All but the simplest of jobs will require the submission of plans in order to obtain a permit. The quality of these plans can have a substantial effect on how long it takes to get a permit. Professional-drawn, to-scale, and complete plans have a better chance of being approved on their first review.
All plans submitted must have the following, if it is part of the work being done:
Plans for commercial work should include the following additional information:
For some jobs, the plans must have a Virginia licensed architect or professional engineer, also known as a Registered Design Professional (RDP), sign and seal the plans. Residential plans are not required to be drawn by an RDP, but if they are, they must be signed and sealed.
Commercial plans are more complicated. Generally, work in any building over three (3) floors or over 5,000 s.f. requires signed and sealed plans. For details, please see the "Virginia Related Laws Package".
The City has no specific requirements for the size of plans. Plans must be sufficiently large to be easily legible. Nothing should be less than 8 1/2" by 11". Plans for all but the simplest of jobs should be drawn to scale, 1/4" to the foot being the preferred scale, which may dictate the size of paper used. In no case should plans labeled with a scale be submitted in any size other than that scale.
Plan sets are to be neatly stapled on the left-hand side. For plan sets on large-format paper, a binding strip is to be used.
All submissions require at least two plan copies, and some require more. Visit the Requirements for Applications for a Permit page for details on how many copies to submit.
All copies must be identical. If plans are signed and sealed, at least two copies must bear original ("wet") seals. Additional copies may have photocopied seals.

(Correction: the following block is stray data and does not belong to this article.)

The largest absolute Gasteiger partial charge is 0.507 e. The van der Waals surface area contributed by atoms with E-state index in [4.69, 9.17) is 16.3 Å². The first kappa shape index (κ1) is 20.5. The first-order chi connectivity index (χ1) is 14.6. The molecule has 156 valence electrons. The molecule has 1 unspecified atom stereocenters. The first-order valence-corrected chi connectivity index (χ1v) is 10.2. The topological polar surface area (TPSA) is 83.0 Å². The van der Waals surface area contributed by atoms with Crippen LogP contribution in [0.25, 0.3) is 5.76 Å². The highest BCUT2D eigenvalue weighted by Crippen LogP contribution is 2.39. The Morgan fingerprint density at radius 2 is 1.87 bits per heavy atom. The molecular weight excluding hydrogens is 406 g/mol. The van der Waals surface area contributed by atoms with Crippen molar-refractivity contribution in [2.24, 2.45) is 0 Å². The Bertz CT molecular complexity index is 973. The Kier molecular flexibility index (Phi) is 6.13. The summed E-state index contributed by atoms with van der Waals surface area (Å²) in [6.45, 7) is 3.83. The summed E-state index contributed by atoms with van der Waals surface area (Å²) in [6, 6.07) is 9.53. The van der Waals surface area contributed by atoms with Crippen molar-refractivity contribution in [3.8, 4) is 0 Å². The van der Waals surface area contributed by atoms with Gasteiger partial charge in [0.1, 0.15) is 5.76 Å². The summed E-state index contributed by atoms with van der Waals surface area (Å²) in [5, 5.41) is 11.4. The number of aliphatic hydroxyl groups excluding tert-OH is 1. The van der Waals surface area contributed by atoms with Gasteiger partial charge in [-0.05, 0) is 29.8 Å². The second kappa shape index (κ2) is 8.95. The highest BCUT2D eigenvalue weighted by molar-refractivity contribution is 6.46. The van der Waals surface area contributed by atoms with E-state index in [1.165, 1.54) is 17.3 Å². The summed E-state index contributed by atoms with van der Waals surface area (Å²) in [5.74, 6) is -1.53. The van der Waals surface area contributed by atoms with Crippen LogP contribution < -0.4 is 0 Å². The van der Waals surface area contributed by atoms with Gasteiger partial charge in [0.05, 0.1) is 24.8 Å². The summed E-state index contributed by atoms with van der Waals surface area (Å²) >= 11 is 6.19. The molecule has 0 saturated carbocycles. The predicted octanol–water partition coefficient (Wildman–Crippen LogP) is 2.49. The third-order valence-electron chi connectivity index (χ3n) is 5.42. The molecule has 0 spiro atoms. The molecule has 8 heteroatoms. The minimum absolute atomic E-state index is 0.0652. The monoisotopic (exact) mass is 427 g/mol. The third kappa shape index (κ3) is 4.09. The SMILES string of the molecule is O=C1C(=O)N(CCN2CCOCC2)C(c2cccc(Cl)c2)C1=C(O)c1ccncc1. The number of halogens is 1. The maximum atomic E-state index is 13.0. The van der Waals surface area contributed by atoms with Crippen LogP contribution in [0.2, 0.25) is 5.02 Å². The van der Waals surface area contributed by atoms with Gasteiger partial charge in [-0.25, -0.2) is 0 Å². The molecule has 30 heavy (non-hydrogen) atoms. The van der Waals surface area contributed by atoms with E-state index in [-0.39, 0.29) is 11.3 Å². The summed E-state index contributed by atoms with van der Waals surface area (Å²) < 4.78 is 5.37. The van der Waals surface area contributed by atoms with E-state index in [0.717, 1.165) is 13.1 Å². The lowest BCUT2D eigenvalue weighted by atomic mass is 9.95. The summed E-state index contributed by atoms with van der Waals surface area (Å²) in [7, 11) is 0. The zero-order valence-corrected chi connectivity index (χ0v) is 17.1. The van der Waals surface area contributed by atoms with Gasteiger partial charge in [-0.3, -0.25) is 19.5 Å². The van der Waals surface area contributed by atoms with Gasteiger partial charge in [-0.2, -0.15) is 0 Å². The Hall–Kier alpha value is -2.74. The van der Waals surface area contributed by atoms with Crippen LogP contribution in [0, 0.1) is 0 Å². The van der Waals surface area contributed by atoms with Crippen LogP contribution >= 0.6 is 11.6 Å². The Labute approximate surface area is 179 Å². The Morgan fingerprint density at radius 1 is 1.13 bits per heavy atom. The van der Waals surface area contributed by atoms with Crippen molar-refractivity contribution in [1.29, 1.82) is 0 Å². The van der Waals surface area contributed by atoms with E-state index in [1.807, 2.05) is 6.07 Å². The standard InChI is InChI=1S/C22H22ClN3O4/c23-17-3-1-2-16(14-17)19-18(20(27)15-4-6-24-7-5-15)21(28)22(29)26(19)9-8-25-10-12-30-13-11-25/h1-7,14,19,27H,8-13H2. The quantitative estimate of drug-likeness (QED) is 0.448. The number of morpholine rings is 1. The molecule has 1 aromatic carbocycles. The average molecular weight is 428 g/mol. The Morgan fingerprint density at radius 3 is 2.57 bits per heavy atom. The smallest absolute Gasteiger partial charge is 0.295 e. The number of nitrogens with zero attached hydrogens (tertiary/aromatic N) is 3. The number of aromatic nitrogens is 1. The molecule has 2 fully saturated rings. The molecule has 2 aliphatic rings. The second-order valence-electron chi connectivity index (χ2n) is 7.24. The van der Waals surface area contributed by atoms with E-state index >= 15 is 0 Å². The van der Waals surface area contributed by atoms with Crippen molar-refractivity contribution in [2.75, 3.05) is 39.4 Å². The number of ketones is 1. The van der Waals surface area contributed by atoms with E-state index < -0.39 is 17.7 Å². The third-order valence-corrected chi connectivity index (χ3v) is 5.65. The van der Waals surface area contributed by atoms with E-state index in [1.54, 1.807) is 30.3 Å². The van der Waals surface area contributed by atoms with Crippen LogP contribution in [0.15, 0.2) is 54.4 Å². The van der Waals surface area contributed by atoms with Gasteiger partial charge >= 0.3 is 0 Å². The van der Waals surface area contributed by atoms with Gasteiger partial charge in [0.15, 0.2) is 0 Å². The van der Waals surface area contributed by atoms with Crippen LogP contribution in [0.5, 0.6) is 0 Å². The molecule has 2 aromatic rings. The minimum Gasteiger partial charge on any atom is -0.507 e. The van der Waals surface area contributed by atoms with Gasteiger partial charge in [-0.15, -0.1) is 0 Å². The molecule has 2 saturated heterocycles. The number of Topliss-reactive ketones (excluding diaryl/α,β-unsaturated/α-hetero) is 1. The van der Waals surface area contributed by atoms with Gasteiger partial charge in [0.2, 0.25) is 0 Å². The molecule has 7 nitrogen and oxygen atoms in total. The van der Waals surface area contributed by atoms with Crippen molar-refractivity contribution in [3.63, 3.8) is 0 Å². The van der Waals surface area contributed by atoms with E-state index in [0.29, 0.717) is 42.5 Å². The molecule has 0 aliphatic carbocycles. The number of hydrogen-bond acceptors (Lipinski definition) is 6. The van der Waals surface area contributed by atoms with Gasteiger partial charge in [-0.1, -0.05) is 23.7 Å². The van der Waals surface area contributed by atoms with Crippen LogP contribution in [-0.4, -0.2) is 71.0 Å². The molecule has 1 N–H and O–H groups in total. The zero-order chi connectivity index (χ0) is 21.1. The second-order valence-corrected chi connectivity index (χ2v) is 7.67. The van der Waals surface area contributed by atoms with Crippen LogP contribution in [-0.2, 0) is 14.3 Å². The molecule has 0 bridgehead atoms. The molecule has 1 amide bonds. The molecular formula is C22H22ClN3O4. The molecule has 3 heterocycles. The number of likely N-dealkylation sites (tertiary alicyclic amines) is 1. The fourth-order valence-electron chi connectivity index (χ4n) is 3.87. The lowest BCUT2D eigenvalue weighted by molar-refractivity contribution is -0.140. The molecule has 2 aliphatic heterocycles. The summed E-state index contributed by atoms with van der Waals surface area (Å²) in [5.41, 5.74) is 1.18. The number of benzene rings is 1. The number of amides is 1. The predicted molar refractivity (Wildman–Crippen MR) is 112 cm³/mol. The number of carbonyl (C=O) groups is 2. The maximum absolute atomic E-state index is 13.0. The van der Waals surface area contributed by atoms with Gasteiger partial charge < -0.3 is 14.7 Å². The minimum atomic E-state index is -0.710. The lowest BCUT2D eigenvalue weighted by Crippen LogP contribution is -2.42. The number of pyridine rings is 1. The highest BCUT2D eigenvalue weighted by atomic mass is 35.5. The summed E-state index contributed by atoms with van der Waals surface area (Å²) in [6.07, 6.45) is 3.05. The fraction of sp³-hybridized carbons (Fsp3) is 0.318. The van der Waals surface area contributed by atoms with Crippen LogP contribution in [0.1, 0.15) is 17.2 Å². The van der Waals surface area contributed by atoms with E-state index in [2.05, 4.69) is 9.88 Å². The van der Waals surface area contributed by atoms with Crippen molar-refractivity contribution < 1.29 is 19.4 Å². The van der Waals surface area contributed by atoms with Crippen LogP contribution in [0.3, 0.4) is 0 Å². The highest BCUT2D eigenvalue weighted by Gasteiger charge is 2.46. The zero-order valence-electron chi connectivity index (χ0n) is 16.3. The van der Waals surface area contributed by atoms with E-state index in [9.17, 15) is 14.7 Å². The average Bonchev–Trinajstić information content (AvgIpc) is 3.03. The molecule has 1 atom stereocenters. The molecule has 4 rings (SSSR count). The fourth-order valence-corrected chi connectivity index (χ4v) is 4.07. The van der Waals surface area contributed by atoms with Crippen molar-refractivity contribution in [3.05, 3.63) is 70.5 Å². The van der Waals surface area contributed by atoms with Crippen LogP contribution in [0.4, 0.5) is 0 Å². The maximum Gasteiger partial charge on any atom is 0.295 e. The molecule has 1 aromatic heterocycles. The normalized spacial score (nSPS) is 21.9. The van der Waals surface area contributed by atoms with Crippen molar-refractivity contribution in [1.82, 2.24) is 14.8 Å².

Often, plans will need to be revised after submission, or even after issuance. Typically only two sets ("Office" and "Builder") sets are revised. Revisions may be made at the counter or by signing out the plans to make revisions elsewhere.
The following rules apply to plan revisions:
Certain project types arise frequently enough to have detailed requirements.
Any work with gas requires a Fuel-Gas Permit Application, even a direct replacement of a furnace or stove. Any project that involves changing or adding piping must submit two copies of a gas riser diagram for review.
Deck plans must show:
The American Wood Council has an excellent Residential Deck Construction Guide, which can be downloaded from their website.
Unless a fence protects a swimming pool, no permit for a fence is required. Instead, use the Building Permit Wavier for Fences and Sheds form. Complete the form and submit it along with a plat highlighting the location and height(s) of the fence.
Fences that protect a swimming pool require a Building Permit Application and would need three complete sets of plans showing complete construction details.
Fences have limitations on height. Please contact the Zoning Division for more information.
All sheds require the applicant to file an application for a building permit and include three copies of a plat showing the location of the shed. Sheds determined to be less than 256 square feet will not be required to obtain the permit or pay any fees. Sheds over 256 square feet must submit full building plans, three full sets, with the plats attached. Show all framing, footers, etc. as required.
Sheds must be 5' from the property line and 10' from the house. They can be no taller than 12' to the midpoint of the roof.
If your house is in the resource protection area (RPA) or floodplain, or your proposed location encroaches on an easement, additional requirements may apply.
Backup electric generators for residences have very specific requirements. In order to process and review a generator, all of the following must be submitted:
Until all these have been submitted, no reviews will begin.
This information can be downloaded as a PDF brochure.